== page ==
A few years ago, my little brother moved his family to Seattle. His wife had received a promotion and an opportunity to work at her company’s flagship location. The offer was too good to refuse. There was just one problem: They moved before Tony could find a job.
Tony’s wife enjoyed her new position and increased salary. He pounded the pavement looking for work. He had no luck. When he was in Portland a few months later, he stopped by my place for a beer.
“How are things going?” I asked.
“They’re OK,” he said, but he paused a moment, which told me things weren’t okay.
“What’s wrong?” I asked.
“Well, it sucks,” he said. “It sucks to have your wife be making all the money in the family. I don’t feel like a man. I mean, I’m proud of her and everything, but I am the one who should be providing for us, not her. Ever since we moved, I haven’t felt good about myself.”
Tony isn’t alone. In roughly one-quarter of married U.S. couples, the wife earns more than her husband, up from just 6 percent in 1960. While this fact isn’t an issue in many marriages — during the time we were together, Kris almost always made more than I did and neither of us minded — for other couples, this can be a real problem.
This dynamic is the subject of a new book from Farnoosh Torabi. In When She Makes More, Torabi explores statistics, biology, and psychology to explain why relationships often suffer when the woman makes more — and how order and harmony can be restored in this new kind of relationship.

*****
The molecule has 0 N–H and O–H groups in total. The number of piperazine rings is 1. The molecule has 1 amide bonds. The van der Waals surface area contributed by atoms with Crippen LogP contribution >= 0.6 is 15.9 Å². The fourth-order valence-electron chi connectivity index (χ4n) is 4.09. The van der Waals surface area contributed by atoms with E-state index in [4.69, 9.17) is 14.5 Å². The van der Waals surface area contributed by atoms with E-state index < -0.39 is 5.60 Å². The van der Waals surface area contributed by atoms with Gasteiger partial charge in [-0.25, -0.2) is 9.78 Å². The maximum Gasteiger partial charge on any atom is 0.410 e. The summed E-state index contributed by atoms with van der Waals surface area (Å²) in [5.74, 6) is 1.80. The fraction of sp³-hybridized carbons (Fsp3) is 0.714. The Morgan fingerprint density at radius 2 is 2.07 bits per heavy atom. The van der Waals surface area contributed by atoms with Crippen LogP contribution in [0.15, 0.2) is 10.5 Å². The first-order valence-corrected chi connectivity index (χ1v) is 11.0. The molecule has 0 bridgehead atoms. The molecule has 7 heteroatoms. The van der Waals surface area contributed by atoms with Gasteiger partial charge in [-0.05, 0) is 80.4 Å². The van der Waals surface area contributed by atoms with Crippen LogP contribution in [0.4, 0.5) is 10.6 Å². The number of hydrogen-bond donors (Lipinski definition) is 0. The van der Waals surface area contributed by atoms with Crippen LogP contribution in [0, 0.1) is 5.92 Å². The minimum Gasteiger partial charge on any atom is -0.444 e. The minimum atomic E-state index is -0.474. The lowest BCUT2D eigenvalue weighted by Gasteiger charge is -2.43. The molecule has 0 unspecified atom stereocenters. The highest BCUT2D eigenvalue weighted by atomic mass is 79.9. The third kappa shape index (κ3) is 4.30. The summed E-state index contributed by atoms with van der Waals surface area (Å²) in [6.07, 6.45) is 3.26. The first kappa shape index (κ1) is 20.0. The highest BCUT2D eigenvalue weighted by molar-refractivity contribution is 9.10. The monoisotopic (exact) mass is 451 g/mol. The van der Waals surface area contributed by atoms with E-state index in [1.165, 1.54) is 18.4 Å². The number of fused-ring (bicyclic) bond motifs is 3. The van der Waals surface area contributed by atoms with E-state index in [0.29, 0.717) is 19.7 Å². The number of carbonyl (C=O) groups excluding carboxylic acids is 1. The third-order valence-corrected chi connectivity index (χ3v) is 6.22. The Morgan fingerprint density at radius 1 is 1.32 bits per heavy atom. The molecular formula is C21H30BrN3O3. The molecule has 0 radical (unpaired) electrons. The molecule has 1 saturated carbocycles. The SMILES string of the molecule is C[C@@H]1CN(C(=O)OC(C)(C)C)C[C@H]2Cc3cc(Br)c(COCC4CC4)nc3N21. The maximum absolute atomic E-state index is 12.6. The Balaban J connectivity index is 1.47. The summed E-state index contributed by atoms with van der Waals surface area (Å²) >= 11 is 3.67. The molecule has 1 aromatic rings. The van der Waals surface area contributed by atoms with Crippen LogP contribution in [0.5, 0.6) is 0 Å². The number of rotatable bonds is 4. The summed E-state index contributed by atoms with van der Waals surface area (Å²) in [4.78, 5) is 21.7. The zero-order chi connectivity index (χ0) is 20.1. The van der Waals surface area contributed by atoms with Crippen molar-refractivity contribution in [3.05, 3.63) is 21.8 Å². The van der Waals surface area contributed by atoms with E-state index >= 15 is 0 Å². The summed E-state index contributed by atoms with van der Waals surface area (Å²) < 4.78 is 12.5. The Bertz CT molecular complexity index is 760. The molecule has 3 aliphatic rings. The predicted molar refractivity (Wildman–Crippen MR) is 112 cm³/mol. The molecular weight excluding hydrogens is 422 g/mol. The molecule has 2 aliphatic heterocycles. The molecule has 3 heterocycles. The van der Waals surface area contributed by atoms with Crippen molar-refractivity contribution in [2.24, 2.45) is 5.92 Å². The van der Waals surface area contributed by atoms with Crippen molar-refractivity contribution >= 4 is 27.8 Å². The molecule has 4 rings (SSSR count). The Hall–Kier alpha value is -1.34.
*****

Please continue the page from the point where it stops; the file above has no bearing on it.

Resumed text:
10 Rules for Better Relationships
Torabi cites a lot of research (so much research, in fact, that at times the reading is dry) about how relationship dynamics change when the woman in a relationship makes more than the man. She also includes anecdotes to illustrate some of the pitfalls (and solutions) to common problems, such as shared housework and childcare.
Her book is structured around 10 rules for managing money in a relationship in which the woman is the primary breadwinner. Her rules are:
Face the facts. To start, couples have to accept their situation for what it is. She makes more. And because she does, risks of burnout, infidelity, and divorce are much higher than with a traditional relationship where the man is the breadwinner. To deal with the very real psychological costs, each couple must recognize the trade-offs they’re making to maintain this dynamic.
Rewrite the fairy tale. Torabi says that it used to be that girls grew up “dreaming of marrying a Prince Charming who could provide for them and their children.” To be happy in the modern world, women (and men) must dream of something different. As they date and marry, they have to change their expectations, and look for new ways to achieve an effective partnership.
Level the financial playing field. Like me, Torabi believes money management is more an emotional issue than a logical one. It’s important to establish a family financial structure that’s appropriate for your situation, one that’s fair and equitable to both partners. For some, that means joint finances. For others, that means separate finances. Financial chores should be divvied up based on each partner’s strengths.
Hack the hypotheticals. To make better long-term financial decisions, Torabi says women must consider a series of “what if?” questions. Plan in advance to deal with the unexpected. Consider a prenup (or postnup) agreement. Prepare for the future, including retirement and elder care for your parents.
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J.D. Roth, Editor, Get Rich Slowly